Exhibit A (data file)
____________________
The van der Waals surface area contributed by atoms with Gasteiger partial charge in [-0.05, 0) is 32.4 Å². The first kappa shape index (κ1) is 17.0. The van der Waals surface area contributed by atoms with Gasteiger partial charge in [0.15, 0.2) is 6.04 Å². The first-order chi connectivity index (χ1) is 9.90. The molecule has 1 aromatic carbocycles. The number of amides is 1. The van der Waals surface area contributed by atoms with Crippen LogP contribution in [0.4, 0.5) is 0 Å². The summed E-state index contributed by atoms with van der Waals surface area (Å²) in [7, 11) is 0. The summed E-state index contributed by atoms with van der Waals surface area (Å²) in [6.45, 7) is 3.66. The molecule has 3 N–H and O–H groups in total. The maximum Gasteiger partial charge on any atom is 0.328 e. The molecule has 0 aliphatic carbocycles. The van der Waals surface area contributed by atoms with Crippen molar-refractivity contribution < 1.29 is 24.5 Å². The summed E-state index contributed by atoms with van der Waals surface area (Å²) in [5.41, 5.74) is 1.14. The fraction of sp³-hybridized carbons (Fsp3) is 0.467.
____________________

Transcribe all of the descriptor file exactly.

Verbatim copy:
The van der Waals surface area contributed by atoms with Gasteiger partial charge in [-0.05, 0) is 32.4 Å². The first kappa shape index (κ1) is 17.0. The van der Waals surface area contributed by atoms with Gasteiger partial charge in [0.15, 0.2) is 6.04 Å². The first-order chi connectivity index (χ1) is 9.90. The molecule has 1 aromatic carbocycles. The number of amides is 1. The van der Waals surface area contributed by atoms with Crippen LogP contribution in [0.4, 0.5) is 0 Å². The summed E-state index contributed by atoms with van der Waals surface area (Å²) in [7, 11) is 0. The summed E-state index contributed by atoms with van der Waals surface area (Å²) in [6.45, 7) is 3.66. The molecule has 3 N–H and O–H groups in total. The maximum Gasteiger partial charge on any atom is 0.328 e. The molecule has 0 aliphatic carbocycles. The van der Waals surface area contributed by atoms with Crippen molar-refractivity contribution < 1.29 is 24.5 Å². The summed E-state index contributed by atoms with van der Waals surface area (Å²) in [5.41, 5.74) is 1.14. The fraction of sp³-hybridized carbons (Fsp3) is 0.467.